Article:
MariaDB - Community Developed. Feature Enhanced. Backward Compatible. A branch of the popular MySQL database, the project began in 2009 around a storage engine, but quickly evolved to being another database project, with two major releases in 2010. This session will introduce the project, and will help any DBA or developer get to grips with MariaDB.
Writing a complete plugin requires quite a bit of infrastructure work to get all the feature registration and build system aspects right. A code generator can take care of such tasks, allowing you to focus on the actual functionality you want to add without having to figure out all plugin API details up front. This can cut the time to create a simple plugin down from hours to minutes.
In this session, We introduce groonga Storage engine which enables for MySQL to handle fulltext search lightly. groonga is a library which have storages and indexes for fast fulltext searching. The backend of groonga Storage Engine is groonga library. With groonga Storage Engine, you can use datas in groonga as a usual MySQL tables.
HailDB is a project that maintains InnoDB as a shared library (forked from embedded_innodb). It provides an API direct to InnoDB without any pesky SQL in front of it. This session is an introduction to HailDB, followed by an introduction to programming it.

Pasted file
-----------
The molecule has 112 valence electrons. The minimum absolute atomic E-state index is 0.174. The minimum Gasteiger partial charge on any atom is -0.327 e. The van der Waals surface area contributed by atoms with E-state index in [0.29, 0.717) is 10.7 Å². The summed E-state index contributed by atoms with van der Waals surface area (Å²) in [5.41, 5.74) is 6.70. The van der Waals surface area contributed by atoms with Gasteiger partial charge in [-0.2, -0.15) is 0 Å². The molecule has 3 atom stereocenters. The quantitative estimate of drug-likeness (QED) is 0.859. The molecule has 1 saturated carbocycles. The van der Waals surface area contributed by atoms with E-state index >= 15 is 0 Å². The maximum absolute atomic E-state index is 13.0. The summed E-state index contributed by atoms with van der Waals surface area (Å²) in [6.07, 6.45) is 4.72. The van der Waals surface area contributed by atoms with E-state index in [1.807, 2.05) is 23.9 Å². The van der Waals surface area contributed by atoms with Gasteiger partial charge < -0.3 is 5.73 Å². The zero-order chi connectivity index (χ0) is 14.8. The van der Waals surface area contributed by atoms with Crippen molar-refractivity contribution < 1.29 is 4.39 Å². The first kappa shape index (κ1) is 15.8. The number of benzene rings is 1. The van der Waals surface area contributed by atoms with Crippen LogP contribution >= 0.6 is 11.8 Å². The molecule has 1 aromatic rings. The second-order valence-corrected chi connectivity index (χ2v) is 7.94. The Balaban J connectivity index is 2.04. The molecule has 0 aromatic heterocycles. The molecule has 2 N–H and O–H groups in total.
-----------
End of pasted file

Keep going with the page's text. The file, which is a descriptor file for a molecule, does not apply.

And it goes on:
MySQL Cluster (NDB) is one of the most interesting storage engines. Oracle promotes NDB as the perfect solution for high volume transactions in high availability. On the other hand, many famous users are reluctant in migrating applications to NDB. This session will help in understanding in practical terms when it makes sense to use NDB and when it is better to stay with or use InnoDB.
InnoDB becomes the default storage engine in MySQL 5.5. At this session, you will learn the current state of InnoDB and the latest enhancements to the InnoDB storage engine in MySQL 5.5; plus how InnoDB works.
Learn about the latest developments in and around the PBXT Storage Engine. Emphasis will be placed on technical aspects, discussing how things work, and giving practical examples. I will also present the latest performance results for PBXT which reveal a particular sweet spot when running a new benchmark called the “Provider Benchmark”.
Most of high scale web applications use memcached + MySQL or NoSQL. It is said that NoSQL performs better than MySQL for simple access patterns such as primary key lookups. But things are changing. DeNA recently developed HandlerSocket plugin, a MySQL plugin speaking NoSQL protocols. We got 750,000+ qps in our benchmarks and runs pretty well on our production. We'd like to share our experiences.